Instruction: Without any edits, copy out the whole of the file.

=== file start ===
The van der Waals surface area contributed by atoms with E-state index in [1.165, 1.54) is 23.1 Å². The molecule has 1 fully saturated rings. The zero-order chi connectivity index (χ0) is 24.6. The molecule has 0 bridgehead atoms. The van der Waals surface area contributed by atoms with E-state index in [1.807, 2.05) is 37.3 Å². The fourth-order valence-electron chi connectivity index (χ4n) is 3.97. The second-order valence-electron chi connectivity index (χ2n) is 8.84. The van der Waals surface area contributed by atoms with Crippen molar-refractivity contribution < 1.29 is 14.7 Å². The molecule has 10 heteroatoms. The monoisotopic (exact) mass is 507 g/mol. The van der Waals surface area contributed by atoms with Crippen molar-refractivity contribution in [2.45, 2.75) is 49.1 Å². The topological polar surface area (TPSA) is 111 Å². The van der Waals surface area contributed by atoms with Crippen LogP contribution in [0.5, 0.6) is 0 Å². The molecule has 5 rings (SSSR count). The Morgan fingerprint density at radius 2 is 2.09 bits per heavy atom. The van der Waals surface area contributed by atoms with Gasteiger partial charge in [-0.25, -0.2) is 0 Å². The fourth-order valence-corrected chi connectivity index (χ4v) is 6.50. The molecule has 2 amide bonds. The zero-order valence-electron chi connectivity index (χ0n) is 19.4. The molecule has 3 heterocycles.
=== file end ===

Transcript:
The van der Waals surface area contributed by atoms with E-state index in [1.165, 1.54) is 23.1 Å². The molecule has 1 fully saturated rings. The zero-order chi connectivity index (χ0) is 24.6. The molecule has 0 bridgehead atoms. The van der Waals surface area contributed by atoms with E-state index in [1.807, 2.05) is 37.3 Å². The fourth-order valence-electron chi connectivity index (χ4n) is 3.97. The second-order valence-electron chi connectivity index (χ2n) is 8.84. The van der Waals surface area contributed by atoms with Crippen molar-refractivity contribution < 1.29 is 14.7 Å². The molecule has 10 heteroatoms. The monoisotopic (exact) mass is 507 g/mol. The van der Waals surface area contributed by atoms with Crippen molar-refractivity contribution in [2.45, 2.75) is 49.1 Å². The topological polar surface area (TPSA) is 111 Å². The van der Waals surface area contributed by atoms with Crippen LogP contribution in [0.5, 0.6) is 0 Å². The molecule has 5 rings (SSSR count). The Morgan fingerprint density at radius 2 is 2.09 bits per heavy atom. The van der Waals surface area contributed by atoms with Gasteiger partial charge in [-0.25, -0.2) is 0 Å². The fourth-order valence-corrected chi connectivity index (χ4v) is 6.50. The molecule has 2 amide bonds. The zero-order valence-electron chi connectivity index (χ0n) is 19.4. The molecule has 3 heterocycles.